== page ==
Israeli Politicians Spending Big Bucks to Phone and Text Potential Voters

Political parties are targeting voters, particularly Haredim, with text messages. You may not like it but it's legal.

During this election campaign, have you gotten a text message from Shelly? Or a phone call from Yair? Well, you're not alone.

The budget for telecom advertising and polls for the 2013 Knesset race reached tens of millions of shekels. The parties have sent text messages, made robocalls and conducted telephone polls. Ultra-Orthodox parties are said to be using phones to reach out to constituents more than anyone else, as their voters don’t have televisions or use the Internet.

“Every instant message to a voter costs NIS 0.05 to NIS 0.10 and a phone call costs about NIS 0.15 per minute," said Nitzan Gutman, CEO of the telephone services group Shtrudel, which operates a special elections phone system called Voter that is serving a number of parties, among them Meretz, Shas and Am Shalem. "If you add features like a telephone poll (“If you support X, press 1, if you oppose Y, press 2” and so on), it makes the service more expensive.”

The parties can also address their target audiences, choosing one message for Ofakim and another for somewhere else, adds Gutman.

Teleclal-Telemesser, another competitor in the field of phone-based election campaigns, is serving nearly all the parties.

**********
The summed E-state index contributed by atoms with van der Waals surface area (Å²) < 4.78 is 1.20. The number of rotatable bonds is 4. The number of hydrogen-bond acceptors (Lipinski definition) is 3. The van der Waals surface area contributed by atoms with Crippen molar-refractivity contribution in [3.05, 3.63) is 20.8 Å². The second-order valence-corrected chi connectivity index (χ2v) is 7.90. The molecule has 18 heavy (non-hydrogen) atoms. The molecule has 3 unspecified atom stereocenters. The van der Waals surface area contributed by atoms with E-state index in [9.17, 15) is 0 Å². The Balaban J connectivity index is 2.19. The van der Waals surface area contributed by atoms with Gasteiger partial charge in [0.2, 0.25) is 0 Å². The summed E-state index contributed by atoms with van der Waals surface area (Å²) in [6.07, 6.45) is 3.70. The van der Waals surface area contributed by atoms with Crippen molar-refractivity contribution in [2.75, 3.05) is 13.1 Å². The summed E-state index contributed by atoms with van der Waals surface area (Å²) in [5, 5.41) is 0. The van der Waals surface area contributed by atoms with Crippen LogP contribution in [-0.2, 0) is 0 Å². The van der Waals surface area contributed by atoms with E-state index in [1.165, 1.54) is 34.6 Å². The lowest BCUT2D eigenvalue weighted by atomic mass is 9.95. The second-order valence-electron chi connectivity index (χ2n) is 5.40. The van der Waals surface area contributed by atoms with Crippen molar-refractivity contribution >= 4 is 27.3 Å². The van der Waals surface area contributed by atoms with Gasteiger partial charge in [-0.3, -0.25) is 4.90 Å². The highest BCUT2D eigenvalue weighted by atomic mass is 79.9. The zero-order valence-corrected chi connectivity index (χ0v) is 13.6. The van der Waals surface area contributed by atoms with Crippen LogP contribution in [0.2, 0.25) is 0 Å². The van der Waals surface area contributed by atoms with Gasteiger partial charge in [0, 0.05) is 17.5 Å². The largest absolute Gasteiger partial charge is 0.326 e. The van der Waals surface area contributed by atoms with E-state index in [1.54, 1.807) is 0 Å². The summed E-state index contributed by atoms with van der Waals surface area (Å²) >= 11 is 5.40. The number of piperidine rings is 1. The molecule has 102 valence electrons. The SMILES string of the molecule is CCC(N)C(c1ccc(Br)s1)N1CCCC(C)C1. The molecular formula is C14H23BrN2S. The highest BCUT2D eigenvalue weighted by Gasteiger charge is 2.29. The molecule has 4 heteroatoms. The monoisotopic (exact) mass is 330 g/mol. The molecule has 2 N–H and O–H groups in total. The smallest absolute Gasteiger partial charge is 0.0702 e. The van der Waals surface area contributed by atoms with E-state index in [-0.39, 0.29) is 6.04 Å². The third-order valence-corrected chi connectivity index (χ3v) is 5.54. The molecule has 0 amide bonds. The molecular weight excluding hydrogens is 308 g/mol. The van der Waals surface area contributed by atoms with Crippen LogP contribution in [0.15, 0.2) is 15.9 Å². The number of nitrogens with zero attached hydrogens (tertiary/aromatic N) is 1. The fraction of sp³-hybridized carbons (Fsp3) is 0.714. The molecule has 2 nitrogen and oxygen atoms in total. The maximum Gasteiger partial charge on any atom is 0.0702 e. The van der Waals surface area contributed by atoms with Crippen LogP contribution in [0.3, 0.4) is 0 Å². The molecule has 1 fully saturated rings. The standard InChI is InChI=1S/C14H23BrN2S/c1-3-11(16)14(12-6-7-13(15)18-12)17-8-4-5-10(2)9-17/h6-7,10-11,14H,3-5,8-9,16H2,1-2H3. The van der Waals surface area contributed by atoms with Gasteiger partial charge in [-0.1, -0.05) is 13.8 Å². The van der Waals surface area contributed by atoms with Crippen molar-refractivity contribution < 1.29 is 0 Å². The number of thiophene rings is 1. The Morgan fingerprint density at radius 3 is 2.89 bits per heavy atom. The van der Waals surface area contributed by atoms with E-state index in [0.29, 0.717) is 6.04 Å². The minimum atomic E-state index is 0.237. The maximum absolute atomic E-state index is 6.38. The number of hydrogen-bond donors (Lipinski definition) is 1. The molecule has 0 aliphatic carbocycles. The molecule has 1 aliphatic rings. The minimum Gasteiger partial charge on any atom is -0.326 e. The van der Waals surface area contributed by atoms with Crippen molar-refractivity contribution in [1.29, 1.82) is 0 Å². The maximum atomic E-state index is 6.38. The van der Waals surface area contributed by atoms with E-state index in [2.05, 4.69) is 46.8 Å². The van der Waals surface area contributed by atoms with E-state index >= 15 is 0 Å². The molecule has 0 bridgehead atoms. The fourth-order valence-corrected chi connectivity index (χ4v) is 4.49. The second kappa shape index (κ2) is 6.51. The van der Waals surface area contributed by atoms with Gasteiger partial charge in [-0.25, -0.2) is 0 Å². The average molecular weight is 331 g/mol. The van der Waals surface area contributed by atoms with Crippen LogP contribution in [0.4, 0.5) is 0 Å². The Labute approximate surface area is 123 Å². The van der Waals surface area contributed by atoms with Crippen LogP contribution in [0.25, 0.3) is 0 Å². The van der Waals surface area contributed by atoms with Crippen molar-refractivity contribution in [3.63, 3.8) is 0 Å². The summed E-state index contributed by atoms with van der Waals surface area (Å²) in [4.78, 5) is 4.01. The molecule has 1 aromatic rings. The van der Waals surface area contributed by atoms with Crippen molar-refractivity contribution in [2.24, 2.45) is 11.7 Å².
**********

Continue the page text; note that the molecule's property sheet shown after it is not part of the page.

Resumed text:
"It's money time"

Gutman is also quick to point out that such messaging tactics are legal, even if the average citizen feels harassed.

“The spam law does not apply to politicians because the language of the law prohibits spam when it is for purposes of making a profit or find-raising," Gutman said, adding that under the Political Parties Law everyone has access to the registry of all eligible voters, but this registry does not contain phone numbers. "For this, the parties purchase databases from companies permitted to sell them," he said.

These data companies add a mobile phone number to an individual's ID number by using Bezeq's phone directory or accumulate data using other methods, Gutman said.

He went on to explain that until the mobility law was passed, which allows people to keep their number even when they switch cell phone service providers, people used to change numbers more frequently. "It was customary to say that every year the previous list was eroded by 20 percent," Gutman said. "Nowadays people keep their number and the lists are eroded only by a few percentage points.”

The existing lists are not complete, but altogether they contain about 1.8 million land line numbers and about 1.5 million mobile phone numbers.

Most of the better known polling companies traditionally target land lines and are liable to miss entire population groups that have only mobile phone numbers, like many young people, Gutman said.

Polling companies have begun to conduct cellular surveys only in recent weeks.
The telephone surveys include hundreds of thousands of citizens – as opposed to public opinion polls published by the media outlets, which cover only hundreds of people.

The telephone systems have other advanced capabilities, like managing field activists, tracking polling places and estimating voter turnout among supporters.
“The process is divided in two: Up until the end of this past week the effort was to locate supporters, for example, to suggest that they hang a banner from their balcony," Gutman said.

"Now is money time. The battle is no longer to persuade, but rather to increase voter turnout rates – to send voters to the polling station,” said Gutman, who expects increased messaging today and tomorrow.